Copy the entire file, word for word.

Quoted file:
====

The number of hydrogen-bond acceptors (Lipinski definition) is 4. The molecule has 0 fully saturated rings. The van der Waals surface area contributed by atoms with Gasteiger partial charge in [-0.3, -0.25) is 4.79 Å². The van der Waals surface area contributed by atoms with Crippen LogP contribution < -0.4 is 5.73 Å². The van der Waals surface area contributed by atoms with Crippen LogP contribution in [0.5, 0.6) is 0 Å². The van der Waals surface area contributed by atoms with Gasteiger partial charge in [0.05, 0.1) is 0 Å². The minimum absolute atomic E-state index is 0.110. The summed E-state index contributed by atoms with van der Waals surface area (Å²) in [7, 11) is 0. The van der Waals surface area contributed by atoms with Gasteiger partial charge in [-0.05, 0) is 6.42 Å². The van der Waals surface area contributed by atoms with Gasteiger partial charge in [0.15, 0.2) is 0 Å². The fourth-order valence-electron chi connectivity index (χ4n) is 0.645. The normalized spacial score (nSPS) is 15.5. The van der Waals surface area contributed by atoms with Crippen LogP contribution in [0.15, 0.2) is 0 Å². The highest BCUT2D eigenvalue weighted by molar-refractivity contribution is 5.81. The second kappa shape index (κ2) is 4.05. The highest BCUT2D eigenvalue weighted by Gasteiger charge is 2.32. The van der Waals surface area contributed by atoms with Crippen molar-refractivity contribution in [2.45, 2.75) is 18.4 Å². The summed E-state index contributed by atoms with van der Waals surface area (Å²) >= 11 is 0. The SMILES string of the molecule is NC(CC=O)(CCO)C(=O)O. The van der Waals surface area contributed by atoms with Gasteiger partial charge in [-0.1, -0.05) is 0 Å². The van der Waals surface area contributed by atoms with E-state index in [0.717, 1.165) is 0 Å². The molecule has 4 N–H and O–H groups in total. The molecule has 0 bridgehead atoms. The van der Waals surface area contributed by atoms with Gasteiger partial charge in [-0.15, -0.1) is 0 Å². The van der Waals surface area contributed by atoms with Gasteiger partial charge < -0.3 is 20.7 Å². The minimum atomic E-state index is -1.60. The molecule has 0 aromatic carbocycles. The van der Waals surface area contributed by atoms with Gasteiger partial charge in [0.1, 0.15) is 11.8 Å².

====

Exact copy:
The number of hydrogen-bond acceptors (Lipinski definition) is 4. The molecule has 0 fully saturated rings. The van der Waals surface area contributed by atoms with Gasteiger partial charge in [-0.3, -0.25) is 4.79 Å². The van der Waals surface area contributed by atoms with Crippen LogP contribution < -0.4 is 5.73 Å². The van der Waals surface area contributed by atoms with Crippen LogP contribution in [0.5, 0.6) is 0 Å². The van der Waals surface area contributed by atoms with Gasteiger partial charge in [0.05, 0.1) is 0 Å². The minimum absolute atomic E-state index is 0.110. The summed E-state index contributed by atoms with van der Waals surface area (Å²) in [7, 11) is 0. The van der Waals surface area contributed by atoms with Gasteiger partial charge in [-0.05, 0) is 6.42 Å². The van der Waals surface area contributed by atoms with Gasteiger partial charge in [0.15, 0.2) is 0 Å². The fourth-order valence-electron chi connectivity index (χ4n) is 0.645. The normalized spacial score (nSPS) is 15.5. The van der Waals surface area contributed by atoms with Crippen LogP contribution in [0.15, 0.2) is 0 Å². The highest BCUT2D eigenvalue weighted by molar-refractivity contribution is 5.81. The second kappa shape index (κ2) is 4.05. The highest BCUT2D eigenvalue weighted by Gasteiger charge is 2.32. The van der Waals surface area contributed by atoms with Crippen molar-refractivity contribution in [2.45, 2.75) is 18.4 Å². The summed E-state index contributed by atoms with van der Waals surface area (Å²) >= 11 is 0. The SMILES string of the molecule is NC(CC=O)(CCO)C(=O)O. The van der Waals surface area contributed by atoms with Gasteiger partial charge in [-0.1, -0.05) is 0 Å². The van der Waals surface area contributed by atoms with E-state index in [0.717, 1.165) is 0 Å². The molecule has 4 N–H and O–H groups in total. The molecule has 0 bridgehead atoms. The van der Waals surface area contributed by atoms with Gasteiger partial charge in [-0.15, -0.1) is 0 Å². The van der Waals surface area contributed by atoms with Gasteiger partial charge < -0.3 is 20.7 Å². The minimum atomic E-state index is -1.60. The molecule has 0 aromatic carbocycles. The van der Waals surface area contributed by atoms with Gasteiger partial charge in [0.1, 0.15) is 11.8 Å².